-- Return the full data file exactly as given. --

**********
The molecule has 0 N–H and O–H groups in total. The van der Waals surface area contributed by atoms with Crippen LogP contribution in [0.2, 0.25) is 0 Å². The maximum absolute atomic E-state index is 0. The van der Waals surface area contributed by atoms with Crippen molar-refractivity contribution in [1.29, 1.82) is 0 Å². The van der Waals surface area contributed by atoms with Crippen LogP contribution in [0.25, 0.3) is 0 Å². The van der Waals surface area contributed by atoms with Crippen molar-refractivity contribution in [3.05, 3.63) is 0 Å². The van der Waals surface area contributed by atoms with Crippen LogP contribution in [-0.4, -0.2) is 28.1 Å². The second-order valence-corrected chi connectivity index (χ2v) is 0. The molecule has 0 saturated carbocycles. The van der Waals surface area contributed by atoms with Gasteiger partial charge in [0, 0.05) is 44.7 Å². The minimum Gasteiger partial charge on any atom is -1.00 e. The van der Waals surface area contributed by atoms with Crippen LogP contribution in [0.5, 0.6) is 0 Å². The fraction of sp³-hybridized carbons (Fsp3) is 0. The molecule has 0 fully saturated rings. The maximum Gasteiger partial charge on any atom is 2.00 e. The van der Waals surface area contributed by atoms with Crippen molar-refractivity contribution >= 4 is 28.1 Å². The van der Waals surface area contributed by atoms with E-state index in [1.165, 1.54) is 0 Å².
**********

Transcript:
The molecule has 0 N–H and O–H groups in total. The van der Waals surface area contributed by atoms with Crippen LogP contribution in [0.2, 0.25) is 0 Å². The maximum absolute atomic E-state index is 0. The van der Waals surface area contributed by atoms with Crippen molar-refractivity contribution in [1.29, 1.82) is 0 Å². The van der Waals surface area contributed by atoms with Crippen LogP contribution in [0.25, 0.3) is 0 Å². The van der Waals surface area contributed by atoms with Crippen molar-refractivity contribution in [3.05, 3.63) is 0 Å². The van der Waals surface area contributed by atoms with Crippen LogP contribution in [-0.4, -0.2) is 28.1 Å². The second-order valence-corrected chi connectivity index (χ2v) is 0. The molecule has 0 saturated carbocycles. The van der Waals surface area contributed by atoms with Gasteiger partial charge in [0, 0.05) is 44.7 Å². The minimum Gasteiger partial charge on any atom is -1.00 e. The van der Waals surface area contributed by atoms with Crippen LogP contribution in [0.5, 0.6) is 0 Å². The fraction of sp³-hybridized carbons (Fsp3) is 0. The molecule has 0 fully saturated rings. The maximum Gasteiger partial charge on any atom is 2.00 e. The van der Waals surface area contributed by atoms with Crippen molar-refractivity contribution >= 4 is 28.1 Å². The van der Waals surface area contributed by atoms with E-state index in [1.165, 1.54) is 0 Å².